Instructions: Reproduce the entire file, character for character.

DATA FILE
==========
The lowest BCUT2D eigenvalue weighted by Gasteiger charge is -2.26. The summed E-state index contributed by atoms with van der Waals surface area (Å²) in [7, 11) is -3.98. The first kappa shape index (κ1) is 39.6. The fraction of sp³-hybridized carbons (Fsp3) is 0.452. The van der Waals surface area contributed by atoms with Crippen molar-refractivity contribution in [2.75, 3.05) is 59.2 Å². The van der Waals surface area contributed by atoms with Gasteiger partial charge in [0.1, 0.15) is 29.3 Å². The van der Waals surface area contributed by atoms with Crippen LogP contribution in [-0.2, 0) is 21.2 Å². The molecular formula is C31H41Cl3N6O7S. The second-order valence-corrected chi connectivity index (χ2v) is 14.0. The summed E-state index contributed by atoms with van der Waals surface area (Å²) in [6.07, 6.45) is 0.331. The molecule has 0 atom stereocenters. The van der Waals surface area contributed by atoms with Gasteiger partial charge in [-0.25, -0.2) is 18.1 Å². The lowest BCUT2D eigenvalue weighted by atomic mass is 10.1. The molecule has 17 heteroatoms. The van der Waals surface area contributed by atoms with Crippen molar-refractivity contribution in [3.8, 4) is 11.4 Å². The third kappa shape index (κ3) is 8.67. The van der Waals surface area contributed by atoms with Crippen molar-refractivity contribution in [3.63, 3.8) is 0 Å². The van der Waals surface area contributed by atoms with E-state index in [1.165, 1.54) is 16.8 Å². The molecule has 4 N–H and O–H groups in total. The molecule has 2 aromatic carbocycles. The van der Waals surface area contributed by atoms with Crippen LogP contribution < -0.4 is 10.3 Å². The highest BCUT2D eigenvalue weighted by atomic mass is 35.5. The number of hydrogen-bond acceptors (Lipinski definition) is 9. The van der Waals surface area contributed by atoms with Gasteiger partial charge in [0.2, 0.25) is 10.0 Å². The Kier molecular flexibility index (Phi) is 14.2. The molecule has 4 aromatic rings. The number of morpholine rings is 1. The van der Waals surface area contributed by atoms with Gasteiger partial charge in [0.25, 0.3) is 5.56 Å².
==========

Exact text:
The lowest BCUT2D eigenvalue weighted by Gasteiger charge is -2.26. The summed E-state index contributed by atoms with van der Waals surface area (Å²) in [7, 11) is -3.98. The first kappa shape index (κ1) is 39.6. The fraction of sp³-hybridized carbons (Fsp3) is 0.452. The van der Waals surface area contributed by atoms with Crippen molar-refractivity contribution in [2.75, 3.05) is 59.2 Å². The van der Waals surface area contributed by atoms with Gasteiger partial charge in [0.1, 0.15) is 29.3 Å². The van der Waals surface area contributed by atoms with Crippen LogP contribution in [-0.2, 0) is 21.2 Å². The molecular formula is C31H41Cl3N6O7S. The second-order valence-corrected chi connectivity index (χ2v) is 14.0. The summed E-state index contributed by atoms with van der Waals surface area (Å²) in [6.07, 6.45) is 0.331. The molecule has 0 atom stereocenters. The van der Waals surface area contributed by atoms with Gasteiger partial charge in [-0.25, -0.2) is 18.1 Å². The lowest BCUT2D eigenvalue weighted by atomic mass is 10.1. The molecule has 17 heteroatoms. The van der Waals surface area contributed by atoms with Crippen molar-refractivity contribution in [3.8, 4) is 11.4 Å². The third kappa shape index (κ3) is 8.67. The van der Waals surface area contributed by atoms with Crippen molar-refractivity contribution in [3.63, 3.8) is 0 Å². The van der Waals surface area contributed by atoms with E-state index in [1.165, 1.54) is 16.8 Å². The molecule has 4 N–H and O–H groups in total. The molecule has 2 aromatic carbocycles. The van der Waals surface area contributed by atoms with Crippen LogP contribution < -0.4 is 10.3 Å². The highest BCUT2D eigenvalue weighted by atomic mass is 35.5. The number of hydrogen-bond acceptors (Lipinski definition) is 9. The van der Waals surface area contributed by atoms with Gasteiger partial charge in [0.2, 0.25) is 10.0 Å². The Kier molecular flexibility index (Phi) is 14.2. The molecule has 4 aromatic rings. The number of morpholine rings is 1. The van der Waals surface area contributed by atoms with Gasteiger partial charge in [0.25, 0.3) is 5.56 Å².